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The Aetiology, Presentation and Natural History of Extra-hepatic Portal Venous Obstruction

LINDSAY J. WEBB, SHEILA SHERLOCK
DOI: http://dx.doi.org/ 627-639 First published online: 1 October 1979

Abstract

Extra-hepatic obstruction of the portal vein is a well known cause of hypertension in childhood and 55 out of the 97 patients (57 per cent) seen with this condition presented before they were 15 years old. However, nearly half our cases (43 per cent) presented in adult life.

Haematemesis was the commonest mode of presentation in both the adult and childhood group although splenomegaly was common, especially in the children. The severity and frequency of haematemesis increased during puberty in the children. Twelve children and three adults have now not bled for between five and 30 years, 10 of them ceasing spontaneously and five following surgery. Intra-abdominal infection or septicaemia precipitated the portal venous obstruction in 38 patients (39 per cent), though the exact cause of such obstruction in patients who had no cirrhosis was obscure in about half the cases.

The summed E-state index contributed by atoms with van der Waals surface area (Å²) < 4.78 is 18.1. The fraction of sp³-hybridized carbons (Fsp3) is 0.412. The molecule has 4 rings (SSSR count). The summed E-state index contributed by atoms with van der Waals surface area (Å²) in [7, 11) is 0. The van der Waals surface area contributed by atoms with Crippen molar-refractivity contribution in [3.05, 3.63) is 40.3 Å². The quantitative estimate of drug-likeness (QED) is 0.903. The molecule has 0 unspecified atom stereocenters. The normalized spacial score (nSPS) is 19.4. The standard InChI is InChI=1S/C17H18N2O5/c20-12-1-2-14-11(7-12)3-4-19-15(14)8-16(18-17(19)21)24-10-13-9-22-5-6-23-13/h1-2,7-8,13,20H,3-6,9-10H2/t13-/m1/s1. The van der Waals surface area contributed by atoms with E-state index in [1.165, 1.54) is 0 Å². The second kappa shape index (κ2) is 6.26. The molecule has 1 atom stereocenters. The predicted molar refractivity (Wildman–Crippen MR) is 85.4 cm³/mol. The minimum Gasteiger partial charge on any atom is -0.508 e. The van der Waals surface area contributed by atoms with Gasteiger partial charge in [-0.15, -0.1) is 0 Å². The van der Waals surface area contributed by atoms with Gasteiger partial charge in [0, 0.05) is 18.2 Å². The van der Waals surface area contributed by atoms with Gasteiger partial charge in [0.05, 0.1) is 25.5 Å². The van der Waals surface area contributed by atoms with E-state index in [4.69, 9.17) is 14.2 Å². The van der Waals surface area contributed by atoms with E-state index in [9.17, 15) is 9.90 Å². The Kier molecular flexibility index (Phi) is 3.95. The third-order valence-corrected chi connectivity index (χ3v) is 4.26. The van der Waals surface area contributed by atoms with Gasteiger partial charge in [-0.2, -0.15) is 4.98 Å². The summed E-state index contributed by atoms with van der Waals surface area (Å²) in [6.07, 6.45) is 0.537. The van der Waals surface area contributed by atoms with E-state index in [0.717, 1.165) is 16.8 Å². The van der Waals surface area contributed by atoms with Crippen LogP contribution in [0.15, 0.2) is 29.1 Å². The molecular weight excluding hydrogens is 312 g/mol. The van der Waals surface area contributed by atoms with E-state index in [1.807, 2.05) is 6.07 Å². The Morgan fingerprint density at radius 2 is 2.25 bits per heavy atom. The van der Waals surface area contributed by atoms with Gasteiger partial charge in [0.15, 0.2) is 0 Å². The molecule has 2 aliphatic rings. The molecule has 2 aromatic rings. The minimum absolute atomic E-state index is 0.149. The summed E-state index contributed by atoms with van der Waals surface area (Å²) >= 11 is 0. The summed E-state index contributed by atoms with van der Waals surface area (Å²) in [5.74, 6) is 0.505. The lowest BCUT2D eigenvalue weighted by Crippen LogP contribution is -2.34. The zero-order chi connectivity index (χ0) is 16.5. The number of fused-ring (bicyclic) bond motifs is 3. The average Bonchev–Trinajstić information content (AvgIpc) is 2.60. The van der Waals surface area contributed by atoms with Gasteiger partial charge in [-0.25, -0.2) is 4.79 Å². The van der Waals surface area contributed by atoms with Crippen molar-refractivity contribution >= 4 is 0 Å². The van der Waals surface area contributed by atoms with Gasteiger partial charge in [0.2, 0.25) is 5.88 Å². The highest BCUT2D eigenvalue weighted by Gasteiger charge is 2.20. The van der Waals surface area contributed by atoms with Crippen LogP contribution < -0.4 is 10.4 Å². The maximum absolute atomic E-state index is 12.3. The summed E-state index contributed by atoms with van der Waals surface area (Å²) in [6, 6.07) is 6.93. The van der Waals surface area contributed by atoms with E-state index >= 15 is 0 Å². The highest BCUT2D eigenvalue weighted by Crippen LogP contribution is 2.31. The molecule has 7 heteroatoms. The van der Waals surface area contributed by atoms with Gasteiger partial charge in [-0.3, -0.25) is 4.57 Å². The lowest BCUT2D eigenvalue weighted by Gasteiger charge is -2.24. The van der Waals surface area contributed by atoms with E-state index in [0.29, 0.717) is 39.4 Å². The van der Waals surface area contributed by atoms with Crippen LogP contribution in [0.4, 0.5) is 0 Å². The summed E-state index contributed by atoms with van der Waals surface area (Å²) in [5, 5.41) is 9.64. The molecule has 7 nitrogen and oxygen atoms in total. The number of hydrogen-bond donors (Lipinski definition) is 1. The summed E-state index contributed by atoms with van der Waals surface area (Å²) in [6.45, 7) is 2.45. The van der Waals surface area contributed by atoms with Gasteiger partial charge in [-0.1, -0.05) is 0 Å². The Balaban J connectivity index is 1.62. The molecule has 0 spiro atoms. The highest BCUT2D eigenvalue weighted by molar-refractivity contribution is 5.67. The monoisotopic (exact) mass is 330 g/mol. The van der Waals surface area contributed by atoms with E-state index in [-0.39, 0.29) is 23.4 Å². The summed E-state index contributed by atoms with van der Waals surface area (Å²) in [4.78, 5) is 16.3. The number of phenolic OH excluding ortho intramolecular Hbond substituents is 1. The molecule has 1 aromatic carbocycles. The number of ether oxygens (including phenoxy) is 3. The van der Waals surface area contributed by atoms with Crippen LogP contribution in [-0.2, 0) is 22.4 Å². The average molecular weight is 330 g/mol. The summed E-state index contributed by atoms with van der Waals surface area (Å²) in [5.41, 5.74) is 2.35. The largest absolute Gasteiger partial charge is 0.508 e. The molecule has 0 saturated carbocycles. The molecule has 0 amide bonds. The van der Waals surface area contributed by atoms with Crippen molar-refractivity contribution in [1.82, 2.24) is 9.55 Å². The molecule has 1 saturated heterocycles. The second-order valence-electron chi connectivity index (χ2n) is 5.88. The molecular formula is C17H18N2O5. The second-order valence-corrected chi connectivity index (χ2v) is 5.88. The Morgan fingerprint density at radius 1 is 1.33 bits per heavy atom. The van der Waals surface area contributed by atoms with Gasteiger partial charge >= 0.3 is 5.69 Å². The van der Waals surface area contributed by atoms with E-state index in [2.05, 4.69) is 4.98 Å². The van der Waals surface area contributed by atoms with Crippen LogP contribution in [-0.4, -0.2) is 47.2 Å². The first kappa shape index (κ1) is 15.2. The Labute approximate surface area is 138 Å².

Ascites was present in 18/51(35 per cent) of the children and 24/35 (69 per cent) of the adults. Its presence was associated with an increased mortality (p<0.01). Nineteen out of 42 (45 per cent) patients with ascites also had portal-systemic encephalopathy.

Twenty-four patients died, nine having presented during childhood, variceal haemorrhage was responsible for death in 19 and infection in five. Sixty-four patients underwent 114 operations for variceal haemorrhage. Mortality was greater in the surgical group compared with those managed conservatively. Surgery is therefore indicated only in the rare case where bleeding cannot be controlled by medical means.